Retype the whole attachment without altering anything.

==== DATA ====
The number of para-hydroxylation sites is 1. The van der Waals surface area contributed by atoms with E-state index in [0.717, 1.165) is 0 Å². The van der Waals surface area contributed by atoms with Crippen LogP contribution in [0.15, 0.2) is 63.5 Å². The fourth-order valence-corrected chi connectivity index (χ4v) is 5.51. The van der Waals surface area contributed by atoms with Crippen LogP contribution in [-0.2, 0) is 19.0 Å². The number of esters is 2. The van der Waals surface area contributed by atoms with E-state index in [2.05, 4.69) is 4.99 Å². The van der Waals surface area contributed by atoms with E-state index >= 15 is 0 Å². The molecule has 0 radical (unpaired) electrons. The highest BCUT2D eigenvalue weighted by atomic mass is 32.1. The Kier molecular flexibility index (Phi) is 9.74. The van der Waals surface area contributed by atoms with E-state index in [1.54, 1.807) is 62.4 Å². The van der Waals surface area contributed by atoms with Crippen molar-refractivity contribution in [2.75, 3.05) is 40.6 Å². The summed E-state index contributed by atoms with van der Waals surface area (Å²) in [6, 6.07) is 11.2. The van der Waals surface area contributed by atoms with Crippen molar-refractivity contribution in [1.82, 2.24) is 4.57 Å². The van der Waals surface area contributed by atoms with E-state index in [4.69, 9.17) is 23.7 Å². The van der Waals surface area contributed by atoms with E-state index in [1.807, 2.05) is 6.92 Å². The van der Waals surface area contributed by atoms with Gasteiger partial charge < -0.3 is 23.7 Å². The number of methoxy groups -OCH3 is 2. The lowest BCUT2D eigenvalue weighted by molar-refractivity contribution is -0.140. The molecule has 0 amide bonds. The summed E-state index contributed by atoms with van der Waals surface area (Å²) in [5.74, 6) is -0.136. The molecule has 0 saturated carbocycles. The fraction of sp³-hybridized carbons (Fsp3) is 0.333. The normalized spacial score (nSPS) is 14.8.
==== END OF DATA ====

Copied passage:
The number of para-hydroxylation sites is 1. The van der Waals surface area contributed by atoms with E-state index in [0.717, 1.165) is 0 Å². The van der Waals surface area contributed by atoms with Crippen LogP contribution in [0.15, 0.2) is 63.5 Å². The fourth-order valence-corrected chi connectivity index (χ4v) is 5.51. The van der Waals surface area contributed by atoms with Crippen LogP contribution in [-0.2, 0) is 19.0 Å². The number of esters is 2. The van der Waals surface area contributed by atoms with E-state index in [2.05, 4.69) is 4.99 Å². The van der Waals surface area contributed by atoms with E-state index >= 15 is 0 Å². The molecule has 0 radical (unpaired) electrons. The highest BCUT2D eigenvalue weighted by atomic mass is 32.1. The Kier molecular flexibility index (Phi) is 9.74. The van der Waals surface area contributed by atoms with E-state index in [1.54, 1.807) is 62.4 Å². The van der Waals surface area contributed by atoms with Crippen molar-refractivity contribution in [2.75, 3.05) is 40.6 Å². The summed E-state index contributed by atoms with van der Waals surface area (Å²) in [6, 6.07) is 11.2. The van der Waals surface area contributed by atoms with Crippen molar-refractivity contribution in [1.82, 2.24) is 4.57 Å². The van der Waals surface area contributed by atoms with E-state index in [4.69, 9.17) is 23.7 Å². The van der Waals surface area contributed by atoms with E-state index in [1.807, 2.05) is 6.92 Å². The van der Waals surface area contributed by atoms with Gasteiger partial charge < -0.3 is 23.7 Å². The number of methoxy groups -OCH3 is 2. The lowest BCUT2D eigenvalue weighted by molar-refractivity contribution is -0.140. The molecule has 0 amide bonds. The summed E-state index contributed by atoms with van der Waals surface area (Å²) in [5.74, 6) is -0.136. The molecule has 0 saturated carbocycles. The fraction of sp³-hybridized carbons (Fsp3) is 0.333. The normalized spacial score (nSPS) is 14.8.